What could the NBK do for us? – the NBK CDG Tools project

We are one of the NBK Community Data Group project groups, and our task is to consider the tools that the NBK might be able to offer contributing libraries to help improve the quality of our metadata. Our work is closely linked to that of the other 3 projects described in previous blog posts, looking at Support and Guidance, Metadata mapping and Systems in the context of the NBK. Together, our reports will inform how the NBK team can build a useful set of support documentation and tools that will encourage and enable all UK HE libraries to engage with the NBK as contributors of records, and as consumers of the services that will be offered from the rich database of library metadata that the NBK promises to be.

If your library is already contributing records to the RLUK database and COPAC, you may be familiar with the reports that are received back from Jisc after each updated file is processed. In the interests of making our metadata even more perfect(!), in an ideal world we would love to work through these reports every week or month, finding and fixing the coding errors and anomalies that the record ingest has identified. Because that’s what metadata folk like to do best. Sadly, the days of large library cataloguing or technical services teams are, for most HE libraries, long gone and we no longer have the resources to devote to such tasks. With fewer metadata staff, our priority now is ensuring that newly added titles are accurately described and easily discovered, and we rarely have the time to revisit legacy metadata and fix all those little errors and inconsistencies that have crept in, by accident or by design, over the years since we switched from card catalogues to automated systems.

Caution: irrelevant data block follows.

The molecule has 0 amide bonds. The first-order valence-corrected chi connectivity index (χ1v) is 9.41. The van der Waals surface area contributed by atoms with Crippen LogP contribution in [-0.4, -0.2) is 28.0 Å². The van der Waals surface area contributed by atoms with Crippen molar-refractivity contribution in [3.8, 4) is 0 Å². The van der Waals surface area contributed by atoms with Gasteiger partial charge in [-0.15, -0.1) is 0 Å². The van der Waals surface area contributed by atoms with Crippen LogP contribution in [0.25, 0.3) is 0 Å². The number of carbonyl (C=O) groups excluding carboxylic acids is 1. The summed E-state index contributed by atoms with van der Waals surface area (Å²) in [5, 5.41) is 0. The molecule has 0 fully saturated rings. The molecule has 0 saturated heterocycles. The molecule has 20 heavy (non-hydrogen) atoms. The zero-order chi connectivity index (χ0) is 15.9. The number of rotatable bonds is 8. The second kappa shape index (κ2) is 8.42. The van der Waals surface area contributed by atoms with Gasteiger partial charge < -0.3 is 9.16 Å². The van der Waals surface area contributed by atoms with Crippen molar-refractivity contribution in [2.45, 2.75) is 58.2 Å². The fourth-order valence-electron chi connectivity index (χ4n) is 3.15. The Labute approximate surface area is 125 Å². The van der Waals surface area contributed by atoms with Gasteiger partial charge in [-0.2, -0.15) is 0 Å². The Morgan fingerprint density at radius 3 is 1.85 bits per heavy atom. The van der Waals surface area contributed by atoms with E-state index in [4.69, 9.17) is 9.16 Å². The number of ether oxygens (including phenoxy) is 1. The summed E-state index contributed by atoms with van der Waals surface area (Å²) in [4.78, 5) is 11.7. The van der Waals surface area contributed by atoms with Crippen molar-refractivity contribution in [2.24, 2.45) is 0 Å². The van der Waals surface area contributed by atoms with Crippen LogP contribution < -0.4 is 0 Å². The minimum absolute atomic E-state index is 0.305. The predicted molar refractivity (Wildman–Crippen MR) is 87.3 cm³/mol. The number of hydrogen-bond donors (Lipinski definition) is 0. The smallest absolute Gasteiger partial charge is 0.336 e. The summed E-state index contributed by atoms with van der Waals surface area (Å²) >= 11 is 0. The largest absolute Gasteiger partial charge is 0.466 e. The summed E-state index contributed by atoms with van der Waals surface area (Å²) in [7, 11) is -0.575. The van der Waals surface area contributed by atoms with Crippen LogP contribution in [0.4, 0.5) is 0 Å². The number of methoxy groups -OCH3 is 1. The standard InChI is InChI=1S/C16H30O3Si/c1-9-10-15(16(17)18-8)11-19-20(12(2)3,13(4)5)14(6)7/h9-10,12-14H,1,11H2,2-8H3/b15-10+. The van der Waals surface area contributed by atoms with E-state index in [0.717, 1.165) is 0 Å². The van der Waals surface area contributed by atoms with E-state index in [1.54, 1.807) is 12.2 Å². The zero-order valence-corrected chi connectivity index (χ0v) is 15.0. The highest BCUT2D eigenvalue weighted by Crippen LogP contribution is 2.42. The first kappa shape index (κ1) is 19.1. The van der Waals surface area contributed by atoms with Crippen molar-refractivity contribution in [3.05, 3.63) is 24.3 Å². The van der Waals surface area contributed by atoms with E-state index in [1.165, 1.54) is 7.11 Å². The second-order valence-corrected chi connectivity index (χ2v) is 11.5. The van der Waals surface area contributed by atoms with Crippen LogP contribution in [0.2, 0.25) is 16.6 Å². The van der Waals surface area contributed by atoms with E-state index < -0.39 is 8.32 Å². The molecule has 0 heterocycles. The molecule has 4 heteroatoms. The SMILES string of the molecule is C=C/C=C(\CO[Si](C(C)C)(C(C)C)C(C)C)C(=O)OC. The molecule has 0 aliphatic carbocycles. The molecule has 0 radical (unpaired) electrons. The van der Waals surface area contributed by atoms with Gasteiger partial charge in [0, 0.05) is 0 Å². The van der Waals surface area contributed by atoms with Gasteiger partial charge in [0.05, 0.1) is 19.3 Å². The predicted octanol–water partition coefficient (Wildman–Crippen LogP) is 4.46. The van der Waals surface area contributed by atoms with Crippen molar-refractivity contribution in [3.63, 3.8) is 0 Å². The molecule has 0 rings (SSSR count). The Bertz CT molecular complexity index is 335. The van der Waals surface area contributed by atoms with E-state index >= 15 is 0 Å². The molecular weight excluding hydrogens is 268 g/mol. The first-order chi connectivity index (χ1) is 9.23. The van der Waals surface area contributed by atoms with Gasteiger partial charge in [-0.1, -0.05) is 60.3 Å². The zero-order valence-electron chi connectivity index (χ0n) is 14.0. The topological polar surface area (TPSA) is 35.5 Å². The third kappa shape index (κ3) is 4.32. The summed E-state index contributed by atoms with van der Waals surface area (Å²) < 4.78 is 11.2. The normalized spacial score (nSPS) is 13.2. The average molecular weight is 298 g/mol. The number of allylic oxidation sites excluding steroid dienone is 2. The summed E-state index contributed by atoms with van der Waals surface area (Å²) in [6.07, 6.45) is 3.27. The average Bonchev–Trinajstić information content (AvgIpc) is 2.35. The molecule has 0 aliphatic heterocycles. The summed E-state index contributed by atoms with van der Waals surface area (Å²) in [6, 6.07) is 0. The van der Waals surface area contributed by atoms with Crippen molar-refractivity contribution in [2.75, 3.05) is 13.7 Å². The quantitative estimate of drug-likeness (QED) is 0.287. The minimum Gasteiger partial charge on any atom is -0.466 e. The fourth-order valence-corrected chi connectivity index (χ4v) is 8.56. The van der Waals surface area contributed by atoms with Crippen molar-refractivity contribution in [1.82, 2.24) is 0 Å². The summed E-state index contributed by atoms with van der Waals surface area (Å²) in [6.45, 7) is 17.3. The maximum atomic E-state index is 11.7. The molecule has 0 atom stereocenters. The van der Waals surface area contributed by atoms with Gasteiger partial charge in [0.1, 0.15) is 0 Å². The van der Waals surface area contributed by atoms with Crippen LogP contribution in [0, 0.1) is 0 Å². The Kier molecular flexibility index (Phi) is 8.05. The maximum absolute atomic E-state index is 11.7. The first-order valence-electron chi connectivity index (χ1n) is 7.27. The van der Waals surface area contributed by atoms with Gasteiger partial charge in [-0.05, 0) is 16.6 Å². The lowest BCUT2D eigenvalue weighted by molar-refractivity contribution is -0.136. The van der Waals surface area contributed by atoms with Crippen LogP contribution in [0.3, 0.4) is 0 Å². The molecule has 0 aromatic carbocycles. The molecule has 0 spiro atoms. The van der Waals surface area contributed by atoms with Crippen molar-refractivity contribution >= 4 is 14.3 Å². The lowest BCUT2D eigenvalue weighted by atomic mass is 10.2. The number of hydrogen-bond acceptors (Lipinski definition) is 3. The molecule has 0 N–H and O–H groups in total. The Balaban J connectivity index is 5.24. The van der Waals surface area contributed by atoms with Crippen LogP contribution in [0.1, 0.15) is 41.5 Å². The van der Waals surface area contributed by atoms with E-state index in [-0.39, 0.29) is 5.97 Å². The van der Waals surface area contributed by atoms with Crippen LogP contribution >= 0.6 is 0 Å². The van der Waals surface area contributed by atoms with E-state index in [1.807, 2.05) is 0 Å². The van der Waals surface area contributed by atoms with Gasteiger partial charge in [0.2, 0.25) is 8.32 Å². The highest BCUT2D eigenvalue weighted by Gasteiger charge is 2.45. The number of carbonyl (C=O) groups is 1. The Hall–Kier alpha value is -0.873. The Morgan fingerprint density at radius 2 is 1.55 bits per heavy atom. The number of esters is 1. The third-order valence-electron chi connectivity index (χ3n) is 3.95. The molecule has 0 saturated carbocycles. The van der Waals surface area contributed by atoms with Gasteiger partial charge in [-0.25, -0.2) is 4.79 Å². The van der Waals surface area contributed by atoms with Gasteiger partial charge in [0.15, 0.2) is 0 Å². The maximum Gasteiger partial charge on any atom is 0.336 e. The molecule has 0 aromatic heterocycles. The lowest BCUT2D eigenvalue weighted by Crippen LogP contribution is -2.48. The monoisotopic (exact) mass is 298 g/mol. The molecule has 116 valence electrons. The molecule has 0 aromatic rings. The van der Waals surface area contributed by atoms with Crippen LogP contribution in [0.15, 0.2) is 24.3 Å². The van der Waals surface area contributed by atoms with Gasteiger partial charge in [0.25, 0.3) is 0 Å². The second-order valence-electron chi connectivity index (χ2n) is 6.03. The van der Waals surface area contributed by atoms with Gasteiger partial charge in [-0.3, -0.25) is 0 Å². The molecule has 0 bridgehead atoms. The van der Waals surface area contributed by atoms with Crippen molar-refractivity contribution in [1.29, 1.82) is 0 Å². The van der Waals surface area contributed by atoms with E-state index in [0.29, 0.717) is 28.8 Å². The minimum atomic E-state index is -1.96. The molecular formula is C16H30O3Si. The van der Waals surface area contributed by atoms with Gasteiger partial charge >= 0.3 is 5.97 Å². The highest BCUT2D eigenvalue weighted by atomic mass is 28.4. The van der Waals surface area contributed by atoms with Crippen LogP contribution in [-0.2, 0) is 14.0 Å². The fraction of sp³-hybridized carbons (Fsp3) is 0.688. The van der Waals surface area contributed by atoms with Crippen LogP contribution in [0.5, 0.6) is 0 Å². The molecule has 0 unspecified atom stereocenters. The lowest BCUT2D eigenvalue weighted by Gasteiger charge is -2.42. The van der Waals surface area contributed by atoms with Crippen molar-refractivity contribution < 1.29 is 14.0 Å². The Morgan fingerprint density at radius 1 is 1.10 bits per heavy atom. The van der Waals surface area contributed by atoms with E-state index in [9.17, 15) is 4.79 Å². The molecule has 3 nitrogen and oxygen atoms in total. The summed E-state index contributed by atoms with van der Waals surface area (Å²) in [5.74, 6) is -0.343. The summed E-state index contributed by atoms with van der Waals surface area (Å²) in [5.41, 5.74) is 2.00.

But what if the NBK could help us with this? Could Jisc offer something back to contributing libraries that would help us to improve our local records, without too much manual effort for the library? Might we get better metadata back from the NBK, and if so, how would this be best delivered? These are the questions that our project is addressing. Tools allowing local metadata to be enhanced from the rich NBK database would be of huge benefit to all of us in improving the overall standard of metadata in UK HE libraries, and would be a big selling point to encourage libraries to join the NBK.

We began by considering local use cases and examples of “known issues” with our own catalogue records, which uncovered some common themes – local historical idiosyncracies in cataloguing practice, batches of records with coding errors, brief records from early automation projects. These formed the basis of our thinking about how the NBK might help in such scenarios: overwriting a brief record with a full record; overwriting selected MARC fields to fix specific problems; providing back the “master record” from the NBK for records submitted in our regular update files; uploading delimited data (lists of ISBN/author/title) to identify matching master records from the NBK. From here we considered the technical and resourcing implications that would help or hinder libraries when taking advantage of these services, and compiled our questions for the NBK community survey.

From the responses to the NBK questionnaire we aim to build a picture of the staff resources and technical expertise available within libraries, the issues that libraries have with their legacy records, and the functionality of the library systems with which they are working, to inform a set of recommendations to the NBK developers. Working together with Shirley Cousins of the Jisc NBK team, we will identify and propose some realistic, deliverable core tools and services that the NBK’s “contributor dashboard” could offer to libraries. The proposed tools will need to be technically accessible to as wide a group of participants as possible, so that low levels of local staff resource or technical knowledge won’t be a barrier to take-up. Ideally, the tools will be able to be automated, to minimise the amount of manual intervention required and allow even libraries with small metadata teams to take advantage of the tools for their metadata clean-up projects.